Pence continued on to argue that like MLK, Trump has also “inspired us to change.” “You think of how he changed America, he inspired us to change through the legislative process, to become a more perfect union,” he said. “That’s exactly what President Trump is calling on the Congress to do, come to the table in a spirit of good faith.”

When white Americans have grown so comfortable with Martin Luther King, Jr. as to believe it appropriate to identify him with the very epitome of white privilege, in service of so racist a project as the border wall, it is clearly long past time for us to remember that Dr. King stood for, marched for, was jailed for, and died for, justice and equality. He was, by his own free admission, an extremist!  In his “Letter From a Birmingham Jail,” he wrote:

I have tried to say that this normal and healthy discontent can be channeled into the creative outlet of nonviolent direct action. And now this approach is being termed extremist. But though I was initially disappointed at being categorized as an extremist, as I continued to think about the matter I gradually gained a measure of satisfaction from the label. Was not Jesus an extremist for love: “Love your enemies, bless them that curse you, do good to them that hate you, and pray for them which despitefully use you, and persecute you.” Was not Amos an extremist for justice: “Let justice roll down like waters and righteousness like an ever flowing stream.” Was not Paul an extremist for the Christian gospel: “I bear in my body the marks of the Lord Jesus.” Was not Martin Luther an extremist: “Here I stand; I cannot do otherwise, so help me God.” And John Bunyan: “I will stay in jail to the end of my days before I make a butchery of my conscience.” And Abraham Lincoln: “This nation cannot survive half slave and half free.” And Thomas Jefferson: “We hold these truths to be self evident, that all men are created equal . . .” So the question is not whether we will be extremists, but what kind of extremists we will be. Will we be extremists for hate or for love? Will we be extremists for the preservation of injustice or for the extension of justice? In that dramatic scene on Calvary’s hill three men were crucified. We must never forget that all three were crucified for the same crime–the crime of extremism. Two were extremists for immorality, and thus fell below their environment. The other, Jesus Christ, was an extremist for love, truth and goodness, and thereby rose above his environment. Perhaps the South, the nation and the world are in dire need of creative extremists.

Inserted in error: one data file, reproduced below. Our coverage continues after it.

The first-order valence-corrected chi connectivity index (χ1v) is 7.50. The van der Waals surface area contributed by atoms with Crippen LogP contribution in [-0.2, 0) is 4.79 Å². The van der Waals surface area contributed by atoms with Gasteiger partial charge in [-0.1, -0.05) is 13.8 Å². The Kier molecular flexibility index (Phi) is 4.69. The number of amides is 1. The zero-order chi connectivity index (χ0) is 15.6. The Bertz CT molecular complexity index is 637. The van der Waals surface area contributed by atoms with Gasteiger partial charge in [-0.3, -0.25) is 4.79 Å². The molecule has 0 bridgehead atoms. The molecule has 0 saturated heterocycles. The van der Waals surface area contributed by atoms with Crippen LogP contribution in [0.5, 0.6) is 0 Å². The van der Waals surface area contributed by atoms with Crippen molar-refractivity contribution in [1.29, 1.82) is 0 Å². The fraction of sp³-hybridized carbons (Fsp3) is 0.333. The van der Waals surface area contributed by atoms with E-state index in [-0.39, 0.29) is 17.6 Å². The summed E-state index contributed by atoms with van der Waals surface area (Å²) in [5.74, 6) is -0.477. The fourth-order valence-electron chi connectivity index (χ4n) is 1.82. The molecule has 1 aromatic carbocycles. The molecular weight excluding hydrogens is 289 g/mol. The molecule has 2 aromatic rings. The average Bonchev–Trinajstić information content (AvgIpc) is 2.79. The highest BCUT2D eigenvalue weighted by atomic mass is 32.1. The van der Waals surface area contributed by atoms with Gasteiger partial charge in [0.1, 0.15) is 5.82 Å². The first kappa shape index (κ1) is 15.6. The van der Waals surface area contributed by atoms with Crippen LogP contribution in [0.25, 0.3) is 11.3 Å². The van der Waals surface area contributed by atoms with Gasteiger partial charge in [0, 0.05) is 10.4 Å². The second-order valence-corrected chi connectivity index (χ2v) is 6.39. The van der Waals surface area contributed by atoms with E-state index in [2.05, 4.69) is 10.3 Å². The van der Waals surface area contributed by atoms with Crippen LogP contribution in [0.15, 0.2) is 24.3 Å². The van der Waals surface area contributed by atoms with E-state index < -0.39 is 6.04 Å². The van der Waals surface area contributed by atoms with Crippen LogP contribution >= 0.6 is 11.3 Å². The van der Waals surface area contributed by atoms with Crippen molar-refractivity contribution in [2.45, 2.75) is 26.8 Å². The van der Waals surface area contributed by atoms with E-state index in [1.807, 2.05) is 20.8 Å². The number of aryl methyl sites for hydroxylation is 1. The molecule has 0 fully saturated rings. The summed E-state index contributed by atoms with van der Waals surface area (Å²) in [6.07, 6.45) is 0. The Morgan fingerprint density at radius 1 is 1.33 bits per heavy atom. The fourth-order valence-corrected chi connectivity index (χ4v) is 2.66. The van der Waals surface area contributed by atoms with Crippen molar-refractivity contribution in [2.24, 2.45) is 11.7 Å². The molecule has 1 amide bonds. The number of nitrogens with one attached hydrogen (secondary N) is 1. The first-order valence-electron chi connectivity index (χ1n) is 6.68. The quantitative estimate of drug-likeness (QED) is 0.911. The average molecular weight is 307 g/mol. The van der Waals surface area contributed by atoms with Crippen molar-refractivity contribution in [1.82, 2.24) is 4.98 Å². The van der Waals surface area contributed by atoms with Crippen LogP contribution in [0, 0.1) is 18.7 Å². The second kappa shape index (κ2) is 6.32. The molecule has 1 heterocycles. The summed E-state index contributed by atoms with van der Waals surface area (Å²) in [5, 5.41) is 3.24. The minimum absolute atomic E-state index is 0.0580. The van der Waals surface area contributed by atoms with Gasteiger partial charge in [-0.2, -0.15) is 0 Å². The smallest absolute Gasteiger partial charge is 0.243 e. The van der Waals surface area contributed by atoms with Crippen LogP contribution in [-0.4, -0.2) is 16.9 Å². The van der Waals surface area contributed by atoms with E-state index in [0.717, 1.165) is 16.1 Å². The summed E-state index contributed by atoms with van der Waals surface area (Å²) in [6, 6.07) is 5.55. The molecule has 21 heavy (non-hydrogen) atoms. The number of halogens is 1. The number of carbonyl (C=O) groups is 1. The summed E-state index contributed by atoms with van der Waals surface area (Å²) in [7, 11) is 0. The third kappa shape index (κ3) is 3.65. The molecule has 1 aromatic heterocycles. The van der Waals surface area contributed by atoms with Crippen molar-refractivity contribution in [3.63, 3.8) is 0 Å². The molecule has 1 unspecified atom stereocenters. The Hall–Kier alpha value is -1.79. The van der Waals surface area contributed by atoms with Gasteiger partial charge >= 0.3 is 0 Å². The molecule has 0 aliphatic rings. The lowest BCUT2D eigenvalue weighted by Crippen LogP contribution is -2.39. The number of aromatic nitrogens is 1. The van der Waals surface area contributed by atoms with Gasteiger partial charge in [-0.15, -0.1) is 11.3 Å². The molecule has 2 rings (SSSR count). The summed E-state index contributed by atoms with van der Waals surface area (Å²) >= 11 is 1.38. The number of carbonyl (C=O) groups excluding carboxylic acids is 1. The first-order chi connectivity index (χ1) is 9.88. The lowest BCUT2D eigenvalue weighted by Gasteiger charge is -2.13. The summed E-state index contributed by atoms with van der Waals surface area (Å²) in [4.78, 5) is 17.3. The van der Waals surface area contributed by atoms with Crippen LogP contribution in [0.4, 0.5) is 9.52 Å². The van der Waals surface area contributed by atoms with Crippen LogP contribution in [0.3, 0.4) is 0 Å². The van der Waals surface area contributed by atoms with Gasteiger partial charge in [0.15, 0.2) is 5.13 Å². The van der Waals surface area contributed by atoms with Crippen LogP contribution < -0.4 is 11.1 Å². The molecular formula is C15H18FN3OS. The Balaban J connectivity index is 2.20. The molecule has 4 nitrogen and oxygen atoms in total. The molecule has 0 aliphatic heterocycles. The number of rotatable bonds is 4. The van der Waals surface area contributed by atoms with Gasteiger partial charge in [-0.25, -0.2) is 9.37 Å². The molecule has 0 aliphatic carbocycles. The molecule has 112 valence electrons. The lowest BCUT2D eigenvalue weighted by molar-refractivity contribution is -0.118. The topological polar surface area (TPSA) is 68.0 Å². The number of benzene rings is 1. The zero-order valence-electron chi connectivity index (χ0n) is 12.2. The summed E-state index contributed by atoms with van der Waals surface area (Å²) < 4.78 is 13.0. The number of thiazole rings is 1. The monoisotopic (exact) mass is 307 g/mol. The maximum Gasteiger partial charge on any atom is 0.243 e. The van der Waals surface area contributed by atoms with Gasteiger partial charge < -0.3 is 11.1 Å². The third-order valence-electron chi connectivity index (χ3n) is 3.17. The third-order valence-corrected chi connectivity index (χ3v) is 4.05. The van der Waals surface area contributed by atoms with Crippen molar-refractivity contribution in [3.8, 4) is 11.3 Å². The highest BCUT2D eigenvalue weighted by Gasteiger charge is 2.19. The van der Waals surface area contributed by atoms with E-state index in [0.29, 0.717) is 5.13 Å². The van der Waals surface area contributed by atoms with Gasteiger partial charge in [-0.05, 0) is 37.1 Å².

Dr. King was in jail, in Birmingham, for leading sit-ins, marches, and protests of racial discrimination in that city.  While in jail, he learned of an open letter published in Birmingham area papers, called “A Call for Unity”—signed by eight prominent white Alabama clergymen (including, to my shame, two Methodist bishops).  The letter bemoans a “series of demonstrations by some of our Negro citizens, directed and led in part by outsiders,” and says, “We… strongly urge our own Negro community to withdraw support from these demonstrations, and to unite locally in working peacefully for a better Birmingham. When rights are consistently denied, a cause should be pressed in the courts and in negotiations among local leaders, and not in the streets.”

Dr.  King  wrote his famous letter in response to these white Christian leaders, who evidently preferred “a negative peace which is the absence of tension to a positive peace which is the presence of justice.” Prophetically, King wrote of the church in his own day–and sadly, in ours:

There was a time when the church was very powerful–in the time when the early Christians rejoiced at being deemed worthy to suffer for what they believed. In those days the church was not merely a thermometer that recorded the ideas and principles of popular opinion; it was a thermostat that transformed the mores of society. Whenever the early Christians entered a town, the people in power became disturbed and immediately sought to convict the Christians for being “disturbers of the peace” and “outside agitators.”‘ But the Christians pressed on, in the conviction that they were “a colony of heaven,” called to obey God rather than man. Small in number, they were big in commitment. They were too God-intoxicated to be “astronomically intimidated.” By their effort and example they brought an end to such ancient evils as infanticide and gladiatorial contests. Things are different now. So often the contemporary church is a weak, ineffectual voice with an uncertain sound. So often it is an archdefender of the status quo. Far from being disturbed by the presence of the church, the power structure of the average community is consoled by the church’s silent–and often even vocal–sanction of things as they are.

But the judgment of God is upon the church as never before. If today’s church does not recapture the sacrificial spirit of the early church, it will lose its authenticity, forfeit the loyalty of millions, and be dismissed as an irrelevant social club with no meaning for the twentieth century. Every day I meet young people whose disappointment with the church has turned into outright disgust.

A truly Christian view of racial justice must begin as Christian Scripture begins: with a radical affirmation of human unity, dignity, and equality.  As Dr. George D. Kelsey, mentor to Martin Luther King, Jr. at Morehouse College, understood (George D. Kelsey, Racism and the Christian Understanding of Man [New York: Scribner, 1965]), the biblical confession that we are all descended from Adam and Eve means that there is one single human family. Throughout his theology and ethics, Dr. Kelsey “pointed to the Genesis creation narrative and its assertion of a singular and common ancestry of all humanity” (Torin Alexander, “World/Creation in African American Theology,” in The Oxford Handbook of African American Theology, ed. Katie G. Cannon and Anthony B. Pinn [New York: Oxford University, 2014], 186.)